T Nation

Creatine and Blood Pressure


#1

Since creatine causes the body to "hold"water so to speak, can it cause a increase in blood pressure?


#2

If anything, very tiny raise. But we're talkin tiny, almost immeasurable.

-Dan


#3

No. If that were the case, carb loading would cause an increase in blood pressure. Your body is more than equipped to handle small fluctuations in the compartmental division of water within your body.


#4

I saw my family Dr. a few months ago and my BP was high 140/90. He asked me if I was taking creatine since he knows I work out. He said he has been telling his pts who lift to stop taking creatine because it can cause high blood pressure. Does he not know what he's talking about? Supposedly he "read" this info somewhere. I'd assume it was a medical journal. Key word ASSUME!


#5

OMG, it's a supplement used by people trying to put on muscle... it's the devil, it's the devil, run away!


#6

I know, I know. The problem is, 9 times out of 10 a suppliment will ask to speak to a physician before taking it. Normally printed on the back in the smallest font know to man. So what's a guy to do? Bounce around (paying $10.00 per visit) until I find a doc that says "Sure this suppliment is just fine to use." Not that I'm into the practice of doing so, but I do get concerned when my doc says "BP is high? Then stop taking creatine." Not to mention there is a good amount of cardiac history in my family


#7

Isn't blood pressure somewhat correlated with body mass and of course the regular risk factors like smoking, drinking, having fun and so forth?


#8

So, the conclusion is to ignore the fact that this runs in the family and blame a supplement? The truth is, unless your doctor lifts weights (and there are some out there) he will have the same mindset as the general public as far as muscle gains or anything related to it...ie. that it is very bad and will kill you. I have seen no study or lab report connecting creatine supplementation with high blood pressure. His leap is like connecting kidney disease with creatine use simply because both involve increased creatiNINE levels.


#9

Yea and those studies are bogus too because again people misconstrue correlation with causality. I.e. in kidney disease you see an increase creatinine and when creatine is supplemented you get an increase in creatinine, hence creatine must cause kidney disease right? haha.

Another thing not mentioned is that people who take creatine generally have radically different diets and lifestyles(duh, right? too bad the docs don't put this together), and I want to say that there is a belief that an increase in protein in the diet correlates with an increase in blood pressure.


#10

No, the conclusion is in addition to family hx of hypertension, I don't need another potential risk factor to increase my risk for a heart attack.

So, theres no literature saying that creatine is linked to hypertension. Great. Could someone produce an article for me that says creatine won't cause hypertension? Any help would be greatly appreciated. I have a bunch of this stuff at home and I'd like to continue to use it.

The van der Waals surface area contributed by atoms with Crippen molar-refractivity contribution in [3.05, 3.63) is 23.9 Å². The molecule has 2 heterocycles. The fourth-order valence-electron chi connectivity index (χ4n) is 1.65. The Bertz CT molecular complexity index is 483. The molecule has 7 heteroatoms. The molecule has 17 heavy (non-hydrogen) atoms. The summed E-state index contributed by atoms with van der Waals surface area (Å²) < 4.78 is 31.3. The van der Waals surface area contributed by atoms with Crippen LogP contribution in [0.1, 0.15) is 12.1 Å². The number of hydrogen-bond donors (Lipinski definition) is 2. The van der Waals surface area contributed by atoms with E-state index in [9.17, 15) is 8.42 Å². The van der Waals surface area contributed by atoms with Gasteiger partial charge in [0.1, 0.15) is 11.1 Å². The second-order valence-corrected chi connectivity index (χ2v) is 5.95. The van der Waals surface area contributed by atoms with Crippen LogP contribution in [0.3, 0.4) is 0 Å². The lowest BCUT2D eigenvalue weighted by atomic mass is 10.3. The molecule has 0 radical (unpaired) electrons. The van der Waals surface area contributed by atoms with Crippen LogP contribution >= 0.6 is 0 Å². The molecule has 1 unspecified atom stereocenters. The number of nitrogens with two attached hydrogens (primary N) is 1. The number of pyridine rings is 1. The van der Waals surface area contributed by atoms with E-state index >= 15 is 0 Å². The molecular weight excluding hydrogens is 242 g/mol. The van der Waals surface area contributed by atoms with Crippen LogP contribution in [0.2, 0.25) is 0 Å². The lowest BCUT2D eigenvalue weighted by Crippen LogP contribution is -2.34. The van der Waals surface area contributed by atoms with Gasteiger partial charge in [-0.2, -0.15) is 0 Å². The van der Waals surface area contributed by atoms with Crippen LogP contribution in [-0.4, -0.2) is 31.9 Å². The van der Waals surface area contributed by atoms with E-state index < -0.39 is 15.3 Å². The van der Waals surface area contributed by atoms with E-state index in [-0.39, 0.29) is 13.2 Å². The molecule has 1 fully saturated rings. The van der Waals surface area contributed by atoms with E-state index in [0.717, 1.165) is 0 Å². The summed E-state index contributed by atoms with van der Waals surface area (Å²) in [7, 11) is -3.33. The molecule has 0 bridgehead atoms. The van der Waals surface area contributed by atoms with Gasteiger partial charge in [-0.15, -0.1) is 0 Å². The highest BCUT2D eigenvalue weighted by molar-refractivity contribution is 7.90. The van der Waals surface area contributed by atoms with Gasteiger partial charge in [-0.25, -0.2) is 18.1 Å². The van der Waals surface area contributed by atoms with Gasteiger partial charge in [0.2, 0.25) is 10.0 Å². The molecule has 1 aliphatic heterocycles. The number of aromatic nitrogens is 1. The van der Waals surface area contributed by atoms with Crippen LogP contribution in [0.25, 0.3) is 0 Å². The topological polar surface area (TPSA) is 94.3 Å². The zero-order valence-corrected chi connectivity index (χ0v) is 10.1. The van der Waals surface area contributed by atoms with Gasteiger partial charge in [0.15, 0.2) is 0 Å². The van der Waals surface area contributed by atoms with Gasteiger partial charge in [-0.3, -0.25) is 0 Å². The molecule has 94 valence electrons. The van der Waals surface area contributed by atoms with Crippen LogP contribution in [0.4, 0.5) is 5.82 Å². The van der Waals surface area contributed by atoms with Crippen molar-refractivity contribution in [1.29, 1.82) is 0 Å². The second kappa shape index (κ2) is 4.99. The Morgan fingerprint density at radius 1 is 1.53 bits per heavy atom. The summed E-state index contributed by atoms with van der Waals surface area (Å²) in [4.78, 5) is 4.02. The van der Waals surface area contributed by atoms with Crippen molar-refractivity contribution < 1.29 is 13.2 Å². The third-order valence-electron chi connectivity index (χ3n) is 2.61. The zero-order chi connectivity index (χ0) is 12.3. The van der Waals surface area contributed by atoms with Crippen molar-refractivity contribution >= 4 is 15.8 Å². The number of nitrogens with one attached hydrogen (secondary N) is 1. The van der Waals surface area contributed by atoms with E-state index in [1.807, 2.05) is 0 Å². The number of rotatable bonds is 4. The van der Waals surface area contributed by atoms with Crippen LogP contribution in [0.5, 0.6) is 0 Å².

#11

Kreider RB, et al. Long-term creatine supplementation does not significantly affect clinical markers of health in athletes. Mol Cell Biochem. 2003 Feb;244(1-2):95-104

This study showed long term creatine use for 21 months did not influence blood studies (metabolic markers, muscle and liver enzymes, electrolytes, lipid profiles, hematological markers, and lymphocytes).

Tell your doctor to show you studies that creatine DOES increase blood pressure. Write back as to his response.


#12

I had high blood pressure while I was taking creatine. I then stopped taking creatine for 6 months to see if that was the cause. At the end of the 6 months I still had high blood pressure. So now I take medication for it.


#13

I don't mean to imply that caution isn't good in such a situation, but I don't think every substance on the planet has been tested for every possible medical condition.

Though I see ProfX did find a study...


#14

Thanks for the info. Having concrete evidence is re-assuring.

If I were to tell the average (non T-Nation reader) person that I decided to forgo the the advice of my medical doctor in favor of the advice of an internet forum, They'd think I was an idiot! Having this medical literature proves that I didn't eat paint chips as a kid.

 FYI, last week I had my BP rechecked. It was 128/80. Oh and did I mention that between these BP checks, I got married? (6/24/06). I know thats why my BP was high, but now I can resume using creatine and not worry about hypertension. Thanks!

#15

To a degree, it is. You have to be careful with the "body mass" portion. Fat is a risk factor. In my experience, strength athletes with greater than normal muscle mass don't have a problem with an increased incidence of high BP. Creatine shouldn't cause any problems with BP.

Some people with high blood pressure are noted to carry slightly more volume INTRAVASCULARLY. Since creatine is stored intramuscularly, it should pull volume out of the circulation, if anything. Remember the laws of osmosis.


#16

Your blood pressure is still too high. Current recommendations are BELOW 120/80. The lower the better. If you have a strong family history of heart disease, it is particularly important for you to keep it down. Fish oil can drop BP a bit, and will also improve your lipid profile. Flame Out is a good choice.